In high school biology, we're taught that biological sex is a game of X and Y. Women have two X's, and men have one of each, X and Y. In recent decades, though, scientists have learned that things might not be so clear-cut. There are people whose biological sex can't be easily determined because they're born with both genitals or because the female presents with an XY and the male presents with the XX. People with congenital abnormalities that leave them unable to be classified as male or female are considered intersexual, a term which has come to replace the word "hermaphrodite" in humans.
In the plant and animal world, though, hermaphrodites aren't the atypical abnormalities they are in the human world. These species are evidence that there's more to biological sex than just genes and chromosomes -- sometimes, all it takes is an environmental factor to alter your sex and gender.
There are two kinds of hermaphrodites in the plant and animal world: simultaneous hermaphrodites and sequential hermaphrodites. Fish and gastropods make up the bulk of both types. Simultaneous hermaphrodites have both male and female reproductive parts for their entire life and can mate with any other member of their species they should find. That can be a huge reproductive advantage, because it's easy to have a large number of children -- your mating options are doubled, compared to humans.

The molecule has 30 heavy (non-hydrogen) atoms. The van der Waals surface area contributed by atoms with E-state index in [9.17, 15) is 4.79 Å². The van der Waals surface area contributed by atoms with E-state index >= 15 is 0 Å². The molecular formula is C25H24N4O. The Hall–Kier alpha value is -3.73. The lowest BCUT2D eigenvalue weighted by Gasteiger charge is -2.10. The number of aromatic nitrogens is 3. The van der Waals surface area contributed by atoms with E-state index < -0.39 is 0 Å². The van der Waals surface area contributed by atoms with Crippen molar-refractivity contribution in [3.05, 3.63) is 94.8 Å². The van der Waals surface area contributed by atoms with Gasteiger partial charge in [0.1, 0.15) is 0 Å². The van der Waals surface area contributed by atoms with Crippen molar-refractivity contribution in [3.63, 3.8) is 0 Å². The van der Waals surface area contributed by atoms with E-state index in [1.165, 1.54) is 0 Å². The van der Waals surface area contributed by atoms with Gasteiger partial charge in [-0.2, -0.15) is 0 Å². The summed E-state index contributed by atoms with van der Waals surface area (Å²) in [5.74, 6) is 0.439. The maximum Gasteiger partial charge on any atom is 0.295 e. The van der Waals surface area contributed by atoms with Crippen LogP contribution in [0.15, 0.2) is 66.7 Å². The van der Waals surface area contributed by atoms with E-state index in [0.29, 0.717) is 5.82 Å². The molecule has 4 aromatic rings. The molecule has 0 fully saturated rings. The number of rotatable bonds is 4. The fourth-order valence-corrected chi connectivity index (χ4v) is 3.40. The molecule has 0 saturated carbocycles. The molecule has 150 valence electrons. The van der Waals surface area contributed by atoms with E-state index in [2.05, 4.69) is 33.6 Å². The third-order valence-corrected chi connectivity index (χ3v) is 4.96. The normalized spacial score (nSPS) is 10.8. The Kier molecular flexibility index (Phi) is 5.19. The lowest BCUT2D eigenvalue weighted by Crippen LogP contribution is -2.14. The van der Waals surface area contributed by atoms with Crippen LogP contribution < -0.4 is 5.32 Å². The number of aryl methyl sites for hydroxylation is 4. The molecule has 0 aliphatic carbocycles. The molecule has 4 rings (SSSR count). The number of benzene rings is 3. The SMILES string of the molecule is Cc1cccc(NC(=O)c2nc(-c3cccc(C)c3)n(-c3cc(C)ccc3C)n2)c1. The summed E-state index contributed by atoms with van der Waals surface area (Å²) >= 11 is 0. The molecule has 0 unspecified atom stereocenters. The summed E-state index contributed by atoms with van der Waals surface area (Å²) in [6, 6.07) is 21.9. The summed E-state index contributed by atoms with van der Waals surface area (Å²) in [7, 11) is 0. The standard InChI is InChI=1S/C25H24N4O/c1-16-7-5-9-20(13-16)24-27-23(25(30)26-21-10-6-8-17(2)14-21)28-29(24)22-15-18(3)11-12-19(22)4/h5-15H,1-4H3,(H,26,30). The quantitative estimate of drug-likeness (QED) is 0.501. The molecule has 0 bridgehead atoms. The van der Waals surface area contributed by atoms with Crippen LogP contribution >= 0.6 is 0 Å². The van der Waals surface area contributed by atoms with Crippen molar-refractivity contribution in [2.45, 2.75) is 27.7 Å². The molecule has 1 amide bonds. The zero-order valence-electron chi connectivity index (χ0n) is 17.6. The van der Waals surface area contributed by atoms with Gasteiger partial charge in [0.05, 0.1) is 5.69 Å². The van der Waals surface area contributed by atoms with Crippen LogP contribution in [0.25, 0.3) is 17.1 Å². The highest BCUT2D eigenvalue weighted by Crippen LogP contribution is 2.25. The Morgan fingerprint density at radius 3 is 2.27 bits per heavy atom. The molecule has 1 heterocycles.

Sequential hermaphrodites are born as one sex, but change completely into the other sex during the course of their lives. When something is born as a male, but becomes a female, it's called protandry, while protogyny refers to a female becoming a male. Anemonefish, or clownfish, are one of the most prominent examples of sequential hermaphrodites. These fish live with an anemone for most of their lives in a very hierarchal structure in which the sole female and the largest male do all the mating. When the female dies, the largest fish becomes a female, and she begins mating with the next male. Just as with the simultaneous hermaphrodites, this mating strategy is advantageous for reproduction, particularly since this fish never ventures very far from home.
Reproductive success and continued survival are the main reasons that species change sex. The change could also occur due to environmental factors or chemical triggers that scientists don't understand yet. Another thing scientists don't understand is why more species don't undergo the process of changing sex. In 2009, Yale researchers established that the benefits of sex change far outweighed the biological costs, for while rewiring a human to become the other sex would be tricky, it's quite simple for fish, frogs and plants [sources: Yale University, Tidwell]. However, it's possible that more species will start changing sex due to environmental factors. A 2004 report detailed the ways in which manmade pollution could affect the endocrine system of creatures like polar bears and alligators [source: Owen]. Because of the hormones in human waste and chemicals, these animals have experienced abnormal sex changes that have made breeding difficult.